India seeks more voice for poor in World Bank

By Arun Kumar, IANS,

Washington: India Sunday made a forceful plea for giving the World Bank Group a new sense of purpose and direction with enhanced governance and strength to play a lead role in eradicating poverty and fostering development globally.

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By giving the group “a new sense of purpose and direction with enhanced governance and strength, we will ensure that the vision of its founding fathers is fulfilled”, Ashok Chawla, secretary in the department of economic affairs, told the Development Committee of the Group.

The committee’s decisions will ensure that the group “continues to play a lead role in eradicating poverty and fostering development globally, that its storehouse of knowledge and resources is put to best use”, Chawla said as the committee met as part of the regular spring gathering of the IMF and the World Bank.

Noting that the bank’s entire effort to eliminate poverty is played out in developing and transition countries (DTCs), Chawla said the changing dynamism of the global economy and the evolving weights of developing economies need to be reflected in the governance structure of the World Bank.

“DTCs are partners who need to have adequate voice in the way this institution is run,” he said expressing happiness that the bank’s new shareholding pattern will ensure that there is a shift of at least 3 percent in vote share to DTCs now.

However, it was not a perfect set of arrangements, he said suggesting that for the future, economic weight must be based on a blend that gives more weight to GDP-PPP (gross domestic product-purchasing power parity), which captures the dynamism of economic growth and the real economy much better.

Accepting the package as a compromise to reach the immediate goal of at least a 3 percent shift he said: “As we go ahead towards the next shareholding review by 2015…we need an outcome which would deliver our objective of equitable voting power between DTCs and developed countries.”

Noting that financial and economic crisis has severely affected economic growth in developing and developed countries, Chawla expressed happiness over an emerging consensus for a capital increase for the International Bank for Reconstruction and Development (IBRD).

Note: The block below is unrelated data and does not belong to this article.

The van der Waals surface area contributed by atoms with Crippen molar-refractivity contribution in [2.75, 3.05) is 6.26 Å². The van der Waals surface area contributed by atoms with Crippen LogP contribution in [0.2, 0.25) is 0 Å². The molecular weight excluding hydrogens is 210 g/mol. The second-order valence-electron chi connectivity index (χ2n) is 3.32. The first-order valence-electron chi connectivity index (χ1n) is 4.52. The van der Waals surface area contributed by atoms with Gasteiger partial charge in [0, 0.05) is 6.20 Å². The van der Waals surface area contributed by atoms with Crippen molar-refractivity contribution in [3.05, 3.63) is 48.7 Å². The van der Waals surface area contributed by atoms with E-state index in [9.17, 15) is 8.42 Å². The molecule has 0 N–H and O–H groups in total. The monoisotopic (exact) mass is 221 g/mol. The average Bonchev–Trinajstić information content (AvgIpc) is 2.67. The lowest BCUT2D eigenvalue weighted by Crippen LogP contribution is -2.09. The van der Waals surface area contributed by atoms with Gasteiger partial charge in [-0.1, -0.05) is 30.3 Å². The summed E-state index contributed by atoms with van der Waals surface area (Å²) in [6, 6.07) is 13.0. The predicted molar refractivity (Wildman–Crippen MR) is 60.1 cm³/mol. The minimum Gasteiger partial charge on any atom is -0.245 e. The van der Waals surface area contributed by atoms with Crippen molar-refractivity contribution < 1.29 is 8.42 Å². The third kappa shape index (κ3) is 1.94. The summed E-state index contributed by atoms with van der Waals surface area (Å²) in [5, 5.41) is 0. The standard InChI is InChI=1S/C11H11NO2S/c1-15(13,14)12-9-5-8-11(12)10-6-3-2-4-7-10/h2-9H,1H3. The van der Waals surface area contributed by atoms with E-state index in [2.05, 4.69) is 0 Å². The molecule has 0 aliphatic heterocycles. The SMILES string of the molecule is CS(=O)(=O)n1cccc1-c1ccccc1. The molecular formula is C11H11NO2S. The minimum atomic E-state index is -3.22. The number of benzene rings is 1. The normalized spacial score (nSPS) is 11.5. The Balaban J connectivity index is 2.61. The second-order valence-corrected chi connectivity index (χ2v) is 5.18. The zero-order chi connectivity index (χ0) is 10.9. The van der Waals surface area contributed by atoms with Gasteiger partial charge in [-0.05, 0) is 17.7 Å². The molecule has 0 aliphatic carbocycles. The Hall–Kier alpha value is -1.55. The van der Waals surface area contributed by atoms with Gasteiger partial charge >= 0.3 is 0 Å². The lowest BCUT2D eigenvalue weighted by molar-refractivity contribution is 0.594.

However, voicing deep disappointment at the response to International Finance Corporation’s (IFC) capital needs, he said the “case for enhancing IFC’s financial capacity is as strong if not stronger than for IBRD”.

While India supported the increase in Basic Votes to 5.55 percent in IFC, it will only go along with the consensus for a $200 million by way of share realignment.

Noting that members were willing for a subscriber contribution for $300 million, he said “By denying this to IFC, we have not let it benefit from the goodwill of those shareholders who are willing to let it grow.”

Turning to the post-crisis directions of the World Bank Group, Chawla was happy to note that “support for emerging economies and middle income countries has been recognised as a requirement for ensuring multi-polar growth and for creating new markets and investment opportunities.”

Noting that the recent financial crisis originated in the developed world but also had great adverse fallout in the developing countries, he said:

“Much work needs to be done in the developed countries to address the cause of the financial crisis.”

“A more comprehensive and stricter regulatory environment has to emerge, and greater financial discipline on banks and financial institutions needs to be imposed.”

(Arun Kumar can be contacted at [email protected])